A new Anglo-Danish business that uses combinatorial analytics to improve the yield and resilience of crops and livestock is now available to the food and farming sector, following its official launch by Wheatsheaf Group, an international agtech investor.
Synomics, which is based in Oxford, UK and Copehagen, Denmark, can create new biological insights rapidly, in ways that current technology cannot achieve, through the application of its proprietary combinatorial Insights Platform by a team of highly experienced agriculture domain experts.
The platform is an adaptation of a system already proven by Oxford-based PrecisionLife, another Wheatsheaf invested company, to find new treatment opportunities for unmet medical needs across a range of diseases in humans.
Identifying beneficial genetic traits in plants and animals
Synomics licensed PrecisionLife’s platform following successful projects that showed that it outperforms established statistical genetics methods in predicting the genetic merit of animals. Its combinatorial approach finds significantly more signal and actionable insights in smaller datasets than existing methods. The business has spent the past 12 months developing the platform for a new audience, to enable animal and crop scientists and producers to get a better understanding of what drives key production traits and innovate accordingly.
“Unlocking the power of biology to enable new innovation through the food chain in order to ultimately feed the world’s billions in a sustainable way is a gigantic ambition, but I believe we can give the industry the insights to do it,” commented Dr Peter Kristensen, CEO of Synomics. “The proprietary combinatorial analytics platform we have developed will give businesses throughout agriculture the insights they need to innovate new products and solutions at speeds that haven’t been possible before, and at significantly less expense. Both factors are extremely important in an increasingly competitive global environment.”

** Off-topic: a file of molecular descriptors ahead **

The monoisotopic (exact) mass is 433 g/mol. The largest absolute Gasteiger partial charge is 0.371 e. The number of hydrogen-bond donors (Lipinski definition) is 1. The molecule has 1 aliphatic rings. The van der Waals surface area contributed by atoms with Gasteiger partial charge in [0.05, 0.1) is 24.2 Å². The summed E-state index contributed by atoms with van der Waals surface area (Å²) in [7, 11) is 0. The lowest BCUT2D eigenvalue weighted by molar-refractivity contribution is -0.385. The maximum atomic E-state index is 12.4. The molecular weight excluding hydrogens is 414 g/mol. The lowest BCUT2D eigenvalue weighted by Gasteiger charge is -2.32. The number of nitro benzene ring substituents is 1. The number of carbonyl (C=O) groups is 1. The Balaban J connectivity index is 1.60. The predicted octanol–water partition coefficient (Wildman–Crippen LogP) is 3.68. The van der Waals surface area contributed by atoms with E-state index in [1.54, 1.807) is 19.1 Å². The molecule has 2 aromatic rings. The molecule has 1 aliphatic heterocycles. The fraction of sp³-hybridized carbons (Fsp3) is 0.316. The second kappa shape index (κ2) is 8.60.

Dr Jon Lightner, executive chairman of Synomics added: “We are giving scientists, farmers and food producers the ability to learn more about the animals they breed and the crops that they grow with insights they have not been previously able to liberate from the data they already hold. Our technology can unlock the next wave of understanding of the relationship between subtle biology and observable outcomes, and the application of this understanding to make positive impacts in food production. We can be a catalyst and enabler of positive change in our food systems.”
To coincide with the launch, Synomics has published a report into Cassava Mosaic Disease (CMD) which discovered more than 50 new Quantitative Trait Nucleotides (QTNs) associated with disease resistance or susceptibility.
Meanwhile, a further report on genomic improvement in dairy cattle identified more than 100 highly predictive Single Nucleotide Polymorphisms (SNPs) linked to health, production and fertility traits which could lead to a step-change in increased genetic gain in dairy cattle breeding.